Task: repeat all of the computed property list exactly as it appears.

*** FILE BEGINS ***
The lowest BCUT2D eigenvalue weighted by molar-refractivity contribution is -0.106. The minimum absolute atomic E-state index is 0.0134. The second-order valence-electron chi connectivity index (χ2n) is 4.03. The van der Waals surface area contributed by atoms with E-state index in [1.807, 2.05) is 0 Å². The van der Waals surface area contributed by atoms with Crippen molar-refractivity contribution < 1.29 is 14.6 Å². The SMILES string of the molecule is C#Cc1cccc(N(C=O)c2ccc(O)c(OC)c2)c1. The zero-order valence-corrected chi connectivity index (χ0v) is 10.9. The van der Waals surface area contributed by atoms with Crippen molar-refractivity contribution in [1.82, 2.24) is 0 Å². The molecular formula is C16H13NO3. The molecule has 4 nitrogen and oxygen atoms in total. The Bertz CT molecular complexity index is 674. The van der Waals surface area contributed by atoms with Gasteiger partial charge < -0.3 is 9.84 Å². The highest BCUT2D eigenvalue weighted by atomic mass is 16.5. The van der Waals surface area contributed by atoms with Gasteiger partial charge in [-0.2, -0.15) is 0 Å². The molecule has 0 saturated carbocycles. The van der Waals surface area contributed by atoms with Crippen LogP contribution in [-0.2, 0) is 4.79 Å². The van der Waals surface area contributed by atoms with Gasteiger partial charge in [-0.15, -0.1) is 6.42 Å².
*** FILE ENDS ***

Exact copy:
The lowest BCUT2D eigenvalue weighted by molar-refractivity contribution is -0.106. The minimum absolute atomic E-state index is 0.0134. The second-order valence-electron chi connectivity index (χ2n) is 4.03. The van der Waals surface area contributed by atoms with E-state index in [1.807, 2.05) is 0 Å². The van der Waals surface area contributed by atoms with Crippen molar-refractivity contribution < 1.29 is 14.6 Å². The SMILES string of the molecule is C#Cc1cccc(N(C=O)c2ccc(O)c(OC)c2)c1. The zero-order valence-corrected chi connectivity index (χ0v) is 10.9. The van der Waals surface area contributed by atoms with Crippen molar-refractivity contribution in [1.82, 2.24) is 0 Å². The molecular formula is C16H13NO3. The molecule has 4 nitrogen and oxygen atoms in total. The Bertz CT molecular complexity index is 674. The van der Waals surface area contributed by atoms with Gasteiger partial charge < -0.3 is 9.84 Å². The highest BCUT2D eigenvalue weighted by atomic mass is 16.5. The van der Waals surface area contributed by atoms with Gasteiger partial charge in [-0.2, -0.15) is 0 Å². The molecule has 0 saturated carbocycles. The van der Waals surface area contributed by atoms with Crippen LogP contribution in [-0.2, 0) is 4.79 Å². The van der Waals surface area contributed by atoms with Gasteiger partial charge in [-0.15, -0.1) is 6.42 Å².